For the second time just this school year, an outside hate group has targeted the University of Chicago campus with posters denouncing members of Students for Justice in Palestine (SJP) as “terrorists.”
The group responsible for the attack—the David Horowitz Freedom Center—has taken credit for the posters, which it now puts up regularly on 10 campuses across the country in order to intimidate members of SJP into silence. The center has been labeled “a driving force of the anti-Muslim, anti-immigrant, and anti-black movements” and the “premier financier of radical anti-Muslim extremism” by the Southern Poverty Law Center (SPLC).
In October, when the group put up the first round of posters, they identified students by name and even included sketches of faces that resembled “wanted” posters, implying advocating for Palestinian human rights made students criminals. This time, the posters accused the group of being backed by the militant group Hamas.
Even though this is the second attack against SJP this school year, it was only on Monday, after repeated SJP meetings with administration officials, that at long last a statement was released by the University expressing opposition to the flyers.
This is a good start. The administration should be applauded for realizing the severity of the problem, but it isn’t enough. It fails to confront the perpetrators or to acknowledge that the problem is, by now, far bigger than posters.
For the last year, an online blacklist called Canary Mission has targeted members of SJP as well as the Muslim Students Association, both at UChicago and at schools across the country. The blacklist appears to be linked to David Horowitz—the October posters mentioned the site as proof of students’ “terrorist” connections. Canary Mission’s goals are very clear: slander students who advocate for Palestinian rights on college campuses and intimidate them into silence with vicious lies. The site is meant to target prospective employers by ruining students’ ability to get jobs in the future, and it tweets out accusations of terrorism and anti-Semitism to blacklisted students’ universities and employers.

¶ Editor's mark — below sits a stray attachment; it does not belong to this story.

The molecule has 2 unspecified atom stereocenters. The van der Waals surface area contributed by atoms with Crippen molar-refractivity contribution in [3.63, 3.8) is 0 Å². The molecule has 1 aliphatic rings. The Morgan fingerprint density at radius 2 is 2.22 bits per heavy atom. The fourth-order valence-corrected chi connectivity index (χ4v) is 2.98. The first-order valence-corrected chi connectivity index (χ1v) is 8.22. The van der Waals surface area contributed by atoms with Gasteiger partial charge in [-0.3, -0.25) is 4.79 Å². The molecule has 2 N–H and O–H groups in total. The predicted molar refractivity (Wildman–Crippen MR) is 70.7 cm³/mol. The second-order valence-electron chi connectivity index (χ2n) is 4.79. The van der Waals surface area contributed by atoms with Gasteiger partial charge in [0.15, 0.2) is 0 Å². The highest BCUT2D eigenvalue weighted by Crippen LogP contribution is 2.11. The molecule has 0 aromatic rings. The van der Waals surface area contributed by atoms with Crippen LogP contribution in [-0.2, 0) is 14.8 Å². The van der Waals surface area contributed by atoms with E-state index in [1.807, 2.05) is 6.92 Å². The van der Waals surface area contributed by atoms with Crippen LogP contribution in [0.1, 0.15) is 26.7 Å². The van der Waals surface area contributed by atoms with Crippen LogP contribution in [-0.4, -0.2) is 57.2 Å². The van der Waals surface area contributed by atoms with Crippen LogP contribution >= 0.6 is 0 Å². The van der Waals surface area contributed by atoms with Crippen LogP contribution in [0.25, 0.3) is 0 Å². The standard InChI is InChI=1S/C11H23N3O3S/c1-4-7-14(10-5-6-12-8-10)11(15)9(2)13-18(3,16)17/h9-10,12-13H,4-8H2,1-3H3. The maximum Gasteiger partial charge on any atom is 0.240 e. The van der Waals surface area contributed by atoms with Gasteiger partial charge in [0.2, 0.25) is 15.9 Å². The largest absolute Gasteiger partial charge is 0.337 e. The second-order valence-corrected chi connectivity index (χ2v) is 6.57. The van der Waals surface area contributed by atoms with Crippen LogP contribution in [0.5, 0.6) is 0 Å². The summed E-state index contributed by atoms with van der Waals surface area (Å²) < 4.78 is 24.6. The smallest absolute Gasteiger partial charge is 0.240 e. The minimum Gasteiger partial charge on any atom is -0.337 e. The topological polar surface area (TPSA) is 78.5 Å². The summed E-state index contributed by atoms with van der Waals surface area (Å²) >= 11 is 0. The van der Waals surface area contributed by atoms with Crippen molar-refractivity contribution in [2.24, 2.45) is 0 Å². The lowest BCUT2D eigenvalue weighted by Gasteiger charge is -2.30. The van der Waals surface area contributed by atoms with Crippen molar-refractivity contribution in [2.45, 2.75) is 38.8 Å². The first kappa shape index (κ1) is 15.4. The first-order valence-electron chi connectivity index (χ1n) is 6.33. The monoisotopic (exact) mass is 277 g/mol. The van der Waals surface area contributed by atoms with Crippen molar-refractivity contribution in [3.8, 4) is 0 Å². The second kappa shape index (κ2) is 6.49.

Given that the majority of students on the blacklist are of Palestinian or Muslim origin and that we live in a moment of unprecedented bigotry and prejudice against Muslims across the United States, the threat the blacklist poses is very serious. Canary Mission is nothing less than an attempt to prevent our future right to be employed by slandering us for our participation in student politics. It has been condemned as “McCarthyist” by over 1,000 faculty from across the country, but the University of Chicago has yet to comment. Meanwhile, I—and many of my classmates—frequently wake up to hateful tweets filled with death threats and hateful slurs.
Despite these violations of University policies about posters and disclosing students’ personal information, the administration has taken no steps to confronting the organization responsible—even though back in March, it set a precedent when a member of an outside hate group was arrested for posting hateful material on campus. In comments to The Maroon last year, David Horowitz said that the University should hold him personally responsible for the posters. So why haven’t they?